Getting the boot
If you’re an officer trying to enforce parking laws outside an audition for a show called “Bad Girls Club,” you have to know your day isn’t going to go smoothly. Sure enough, this past December a would-be contestant for the long-running Oxygen TV reality show exited the audition venue to find her BMW SUV sporting a freshly mounted wheel clamp on the rear tire. After exchanging words with the officer who had just fastened the boot, applicant Shalonda Cross didn’t waste time crying or begging. In true Bad Girl style, she just climbed into her vehicle and tried to drive away with the boot still attached.
Backing out of the spot was a bit bumpy, but once she started driving forward out of the lot, the clamp broke off after just a few feet and Cross sped away to the cheers of the other applicants still lined up outside. A video of the incident has gone viral on YouTube, so Cross won’t be able to elude police for long. Of course, given that she was auditioning for a show that focuses on the altercations between aggressive, unruly women, her stunt also may land her a starring role.
If you think vacationers are excited at the prospect of normalized relations between the U.S. and Cuba, talk to a classic car enthusiast. That is, if they’re not already swimming across the Gulf of Mexico.
In 1959, after a young Fidel Castro seized power in the Cuban Revolution, he banned the importation of all new cars. As a result, today you can find classic Buicks, Cadillacs and Studebakers all over the island, some maintained and still running, and others abandoned years ago along the side of the road. Hunting down these rare gems is a favorite pastime for many visitors to the island nation, including photographer Piotr Degler, who recently discovered a Mercedes-Benz 300SL Gullwing Coupe, rotting under a banana tree, its doors ajar and body decayed. With some restoration, this vehicle could be worth more than a million dollars.
Under lock and key fob
Automotive technology advances at such a rapid speed that some people have trouble keeping up. However, a couple in New Zealand is encouraging seniors to try in order to avoid the fate that almost befell them this past November. Mr. and Mrs. Smith, 68 and 65, respectively, nearly died in their garage when they mistakenly thought they were locked inside their keyless Mazda 3.
Around 7 p.m. on Guy Fawkes Day, the Smiths intended to head out in their new hatchback when they realized they forgot their key fob. They were able to get into their car, but without the fob they couldn’t start the ignition or (they believed) unlock the car to get out. They also left the car manual in their house, which would have told them about the manual door lock switches located next to each interior door handle, just like those found inside nearly every other car on the road today.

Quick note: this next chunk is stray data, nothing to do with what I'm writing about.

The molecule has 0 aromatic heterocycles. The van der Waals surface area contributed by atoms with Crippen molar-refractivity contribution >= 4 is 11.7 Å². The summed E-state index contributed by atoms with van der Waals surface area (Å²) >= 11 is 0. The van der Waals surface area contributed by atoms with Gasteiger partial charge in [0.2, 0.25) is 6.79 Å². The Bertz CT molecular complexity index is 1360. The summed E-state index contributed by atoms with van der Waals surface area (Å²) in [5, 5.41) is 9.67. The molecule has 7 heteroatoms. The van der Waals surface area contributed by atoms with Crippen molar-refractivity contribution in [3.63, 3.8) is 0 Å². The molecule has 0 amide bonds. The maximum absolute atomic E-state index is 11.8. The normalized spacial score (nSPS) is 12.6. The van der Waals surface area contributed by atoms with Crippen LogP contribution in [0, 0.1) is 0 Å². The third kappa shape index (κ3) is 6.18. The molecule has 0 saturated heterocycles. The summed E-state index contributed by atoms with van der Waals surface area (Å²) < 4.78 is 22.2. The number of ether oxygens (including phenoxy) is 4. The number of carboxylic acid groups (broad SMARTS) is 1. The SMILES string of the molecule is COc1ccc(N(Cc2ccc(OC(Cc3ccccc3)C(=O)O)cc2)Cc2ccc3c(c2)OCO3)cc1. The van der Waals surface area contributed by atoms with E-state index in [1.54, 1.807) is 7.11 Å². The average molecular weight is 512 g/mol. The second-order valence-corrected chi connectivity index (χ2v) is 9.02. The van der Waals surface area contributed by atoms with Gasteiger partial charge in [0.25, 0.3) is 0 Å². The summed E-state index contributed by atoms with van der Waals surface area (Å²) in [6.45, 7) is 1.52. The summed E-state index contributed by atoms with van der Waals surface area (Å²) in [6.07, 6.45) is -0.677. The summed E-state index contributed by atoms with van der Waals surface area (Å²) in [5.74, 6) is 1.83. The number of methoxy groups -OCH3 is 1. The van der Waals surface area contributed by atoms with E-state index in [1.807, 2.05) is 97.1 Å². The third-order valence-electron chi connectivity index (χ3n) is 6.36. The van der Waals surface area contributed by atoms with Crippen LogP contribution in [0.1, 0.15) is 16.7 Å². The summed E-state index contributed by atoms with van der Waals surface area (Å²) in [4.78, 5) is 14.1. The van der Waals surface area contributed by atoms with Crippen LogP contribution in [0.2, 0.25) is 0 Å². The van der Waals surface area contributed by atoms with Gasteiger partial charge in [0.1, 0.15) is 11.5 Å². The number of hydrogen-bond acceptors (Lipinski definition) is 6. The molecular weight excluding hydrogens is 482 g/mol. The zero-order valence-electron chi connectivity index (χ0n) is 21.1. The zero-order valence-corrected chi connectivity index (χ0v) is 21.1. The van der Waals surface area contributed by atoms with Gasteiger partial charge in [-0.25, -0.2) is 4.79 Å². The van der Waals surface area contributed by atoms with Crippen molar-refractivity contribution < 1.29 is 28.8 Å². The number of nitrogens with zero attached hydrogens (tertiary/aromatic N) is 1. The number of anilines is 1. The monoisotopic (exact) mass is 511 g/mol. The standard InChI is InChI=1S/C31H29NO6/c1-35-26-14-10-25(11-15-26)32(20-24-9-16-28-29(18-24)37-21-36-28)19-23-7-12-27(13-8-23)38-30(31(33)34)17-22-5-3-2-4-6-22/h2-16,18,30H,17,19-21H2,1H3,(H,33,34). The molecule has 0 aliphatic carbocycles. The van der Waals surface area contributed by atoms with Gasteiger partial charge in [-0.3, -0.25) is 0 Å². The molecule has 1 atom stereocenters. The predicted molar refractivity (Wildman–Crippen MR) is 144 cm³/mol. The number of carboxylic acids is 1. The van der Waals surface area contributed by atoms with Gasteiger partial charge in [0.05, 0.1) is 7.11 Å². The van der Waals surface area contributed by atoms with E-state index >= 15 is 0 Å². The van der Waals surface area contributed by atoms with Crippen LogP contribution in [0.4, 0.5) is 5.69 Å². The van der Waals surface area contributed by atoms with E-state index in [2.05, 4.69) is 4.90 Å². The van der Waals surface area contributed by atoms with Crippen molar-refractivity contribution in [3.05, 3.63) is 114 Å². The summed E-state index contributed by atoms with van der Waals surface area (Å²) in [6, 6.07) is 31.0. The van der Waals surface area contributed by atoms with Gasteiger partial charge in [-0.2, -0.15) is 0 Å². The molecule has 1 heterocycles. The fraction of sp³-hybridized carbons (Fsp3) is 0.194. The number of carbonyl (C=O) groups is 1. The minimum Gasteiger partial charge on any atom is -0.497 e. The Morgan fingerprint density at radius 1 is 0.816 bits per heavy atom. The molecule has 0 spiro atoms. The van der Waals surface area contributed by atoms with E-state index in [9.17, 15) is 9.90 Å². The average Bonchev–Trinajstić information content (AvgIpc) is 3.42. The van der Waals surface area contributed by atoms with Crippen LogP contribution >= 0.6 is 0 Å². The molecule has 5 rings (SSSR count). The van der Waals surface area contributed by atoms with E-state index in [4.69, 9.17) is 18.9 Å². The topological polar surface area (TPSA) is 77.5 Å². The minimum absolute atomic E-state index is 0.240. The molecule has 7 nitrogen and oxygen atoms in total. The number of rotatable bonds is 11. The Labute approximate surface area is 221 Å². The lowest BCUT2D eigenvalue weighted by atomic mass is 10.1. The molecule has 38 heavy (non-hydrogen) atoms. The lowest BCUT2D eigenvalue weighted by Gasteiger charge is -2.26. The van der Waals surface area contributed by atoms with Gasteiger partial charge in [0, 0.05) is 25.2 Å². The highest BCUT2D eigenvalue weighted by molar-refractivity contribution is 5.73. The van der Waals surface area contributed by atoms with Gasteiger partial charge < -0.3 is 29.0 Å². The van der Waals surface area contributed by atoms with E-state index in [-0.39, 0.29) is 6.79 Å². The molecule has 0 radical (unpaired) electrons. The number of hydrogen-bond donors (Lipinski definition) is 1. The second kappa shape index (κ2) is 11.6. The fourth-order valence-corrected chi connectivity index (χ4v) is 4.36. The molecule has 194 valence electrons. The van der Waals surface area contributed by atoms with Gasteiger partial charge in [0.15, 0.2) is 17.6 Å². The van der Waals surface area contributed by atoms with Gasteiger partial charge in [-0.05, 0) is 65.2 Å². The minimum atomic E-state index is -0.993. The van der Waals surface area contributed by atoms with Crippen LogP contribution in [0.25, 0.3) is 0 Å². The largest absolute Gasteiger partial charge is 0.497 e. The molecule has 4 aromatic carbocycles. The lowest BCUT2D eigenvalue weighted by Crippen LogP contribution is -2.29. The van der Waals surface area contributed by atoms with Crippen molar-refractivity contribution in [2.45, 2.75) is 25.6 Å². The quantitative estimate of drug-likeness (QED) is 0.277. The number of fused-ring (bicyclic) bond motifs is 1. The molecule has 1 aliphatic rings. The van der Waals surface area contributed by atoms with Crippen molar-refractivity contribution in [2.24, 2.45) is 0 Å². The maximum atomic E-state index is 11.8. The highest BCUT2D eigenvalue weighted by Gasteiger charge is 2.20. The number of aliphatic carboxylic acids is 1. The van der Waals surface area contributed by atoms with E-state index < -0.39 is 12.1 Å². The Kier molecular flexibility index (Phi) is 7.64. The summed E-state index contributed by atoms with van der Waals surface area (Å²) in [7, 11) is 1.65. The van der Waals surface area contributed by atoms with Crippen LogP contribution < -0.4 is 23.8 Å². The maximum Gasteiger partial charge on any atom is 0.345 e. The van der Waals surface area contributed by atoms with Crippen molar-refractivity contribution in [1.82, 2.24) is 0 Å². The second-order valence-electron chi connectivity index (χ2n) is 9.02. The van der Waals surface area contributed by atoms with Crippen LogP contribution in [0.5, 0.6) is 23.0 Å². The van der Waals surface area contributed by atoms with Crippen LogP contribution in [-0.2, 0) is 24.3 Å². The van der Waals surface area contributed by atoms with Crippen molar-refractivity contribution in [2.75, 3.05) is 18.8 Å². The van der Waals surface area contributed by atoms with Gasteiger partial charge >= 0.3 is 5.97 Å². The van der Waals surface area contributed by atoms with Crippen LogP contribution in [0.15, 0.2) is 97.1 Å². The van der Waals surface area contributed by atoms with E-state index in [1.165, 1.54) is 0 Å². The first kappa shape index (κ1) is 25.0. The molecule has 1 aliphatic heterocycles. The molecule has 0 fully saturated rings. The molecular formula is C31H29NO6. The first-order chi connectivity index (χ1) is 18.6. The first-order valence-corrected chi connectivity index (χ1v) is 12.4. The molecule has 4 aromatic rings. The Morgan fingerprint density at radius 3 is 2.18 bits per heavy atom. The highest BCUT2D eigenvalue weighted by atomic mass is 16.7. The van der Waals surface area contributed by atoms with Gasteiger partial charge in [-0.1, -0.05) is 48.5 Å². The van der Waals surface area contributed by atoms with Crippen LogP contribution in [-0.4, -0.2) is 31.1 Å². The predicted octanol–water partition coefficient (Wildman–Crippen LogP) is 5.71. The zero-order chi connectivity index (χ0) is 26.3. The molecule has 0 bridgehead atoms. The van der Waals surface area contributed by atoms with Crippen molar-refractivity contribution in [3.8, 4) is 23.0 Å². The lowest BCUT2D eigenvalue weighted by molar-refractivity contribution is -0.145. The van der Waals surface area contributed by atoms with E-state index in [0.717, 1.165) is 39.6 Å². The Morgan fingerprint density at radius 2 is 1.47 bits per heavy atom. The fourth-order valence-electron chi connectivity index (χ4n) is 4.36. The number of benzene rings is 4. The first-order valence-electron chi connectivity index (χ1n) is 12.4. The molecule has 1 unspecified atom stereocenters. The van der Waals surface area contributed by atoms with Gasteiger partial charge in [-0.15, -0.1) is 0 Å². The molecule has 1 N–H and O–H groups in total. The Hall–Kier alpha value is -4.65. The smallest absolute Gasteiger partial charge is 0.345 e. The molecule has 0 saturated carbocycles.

Believing themselves to be trapped in the car, Mr. Smith said he searched methodically for any type of unlocking mechanism. When that failed, the couple tried to break out using a car jack, but weren’t strong enough to break the glass. They also tried honking their horn, but their neighbours couldn’t hear over the sounds of the local Guy Fawkes celebrations. The couple was finally discovered by neighbors the next morning, nearly 13 hours after first becoming “trapped.” With oxygen running low in the cabin, Mrs. Smith had already fallen unconscious and Mr. Smith was struggling to breathe. EMTs were able to revive the couple and informed them that if they had spent another hour in the car they both would have died.
Fortunately, the Smiths have made a full recovery, but their story raises some important questions. Do car dealerships have a responsibility to fully inform their customers about the features and technologies in their new vehicle? It’s not like new owners have time to read their car manual before driving off the lot. Or is it the driver’s responsibility to educate themselves before climbing behind the wheel? The Smiths went public with their story to encourage motorists, particularly seniors, to do just that. And last but not least, what’s a Guy Fawkes and do we get presents? R&B
David Matthews has been chronicling the unexpectedly humorous side of transportation news for his Roads Report column since 2000. The stories are all true.